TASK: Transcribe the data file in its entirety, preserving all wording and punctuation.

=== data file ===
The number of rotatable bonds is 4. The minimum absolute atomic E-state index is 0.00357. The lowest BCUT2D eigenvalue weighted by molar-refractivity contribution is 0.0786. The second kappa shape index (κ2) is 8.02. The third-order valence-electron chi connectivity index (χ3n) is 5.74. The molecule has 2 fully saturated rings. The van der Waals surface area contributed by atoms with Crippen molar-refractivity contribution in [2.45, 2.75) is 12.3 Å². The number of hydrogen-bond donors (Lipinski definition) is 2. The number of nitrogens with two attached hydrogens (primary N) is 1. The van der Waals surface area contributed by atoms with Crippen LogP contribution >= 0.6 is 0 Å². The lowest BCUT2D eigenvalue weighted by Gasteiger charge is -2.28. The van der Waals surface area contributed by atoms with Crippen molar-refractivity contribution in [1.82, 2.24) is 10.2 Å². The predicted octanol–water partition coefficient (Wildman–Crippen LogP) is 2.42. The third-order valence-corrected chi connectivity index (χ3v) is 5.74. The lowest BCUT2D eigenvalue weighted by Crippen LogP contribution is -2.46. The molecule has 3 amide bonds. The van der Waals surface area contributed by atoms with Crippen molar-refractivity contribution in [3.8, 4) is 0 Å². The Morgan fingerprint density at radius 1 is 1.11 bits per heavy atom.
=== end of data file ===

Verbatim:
The number of rotatable bonds is 4. The minimum absolute atomic E-state index is 0.00357. The lowest BCUT2D eigenvalue weighted by molar-refractivity contribution is 0.0786. The second kappa shape index (κ2) is 8.02. The third-order valence-electron chi connectivity index (χ3n) is 5.74. The molecule has 2 fully saturated rings. The van der Waals surface area contributed by atoms with Crippen molar-refractivity contribution in [2.45, 2.75) is 12.3 Å². The number of hydrogen-bond donors (Lipinski definition) is 2. The number of nitrogens with two attached hydrogens (primary N) is 1. The van der Waals surface area contributed by atoms with Crippen LogP contribution >= 0.6 is 0 Å². The lowest BCUT2D eigenvalue weighted by Gasteiger charge is -2.28. The van der Waals surface area contributed by atoms with Crippen molar-refractivity contribution in [1.82, 2.24) is 10.2 Å². The predicted octanol–water partition coefficient (Wildman–Crippen LogP) is 2.42. The third-order valence-corrected chi connectivity index (χ3v) is 5.74. The lowest BCUT2D eigenvalue weighted by Crippen LogP contribution is -2.46. The molecule has 3 amide bonds. The van der Waals surface area contributed by atoms with Crippen molar-refractivity contribution in [3.8, 4) is 0 Å². The Morgan fingerprint density at radius 1 is 1.11 bits per heavy atom.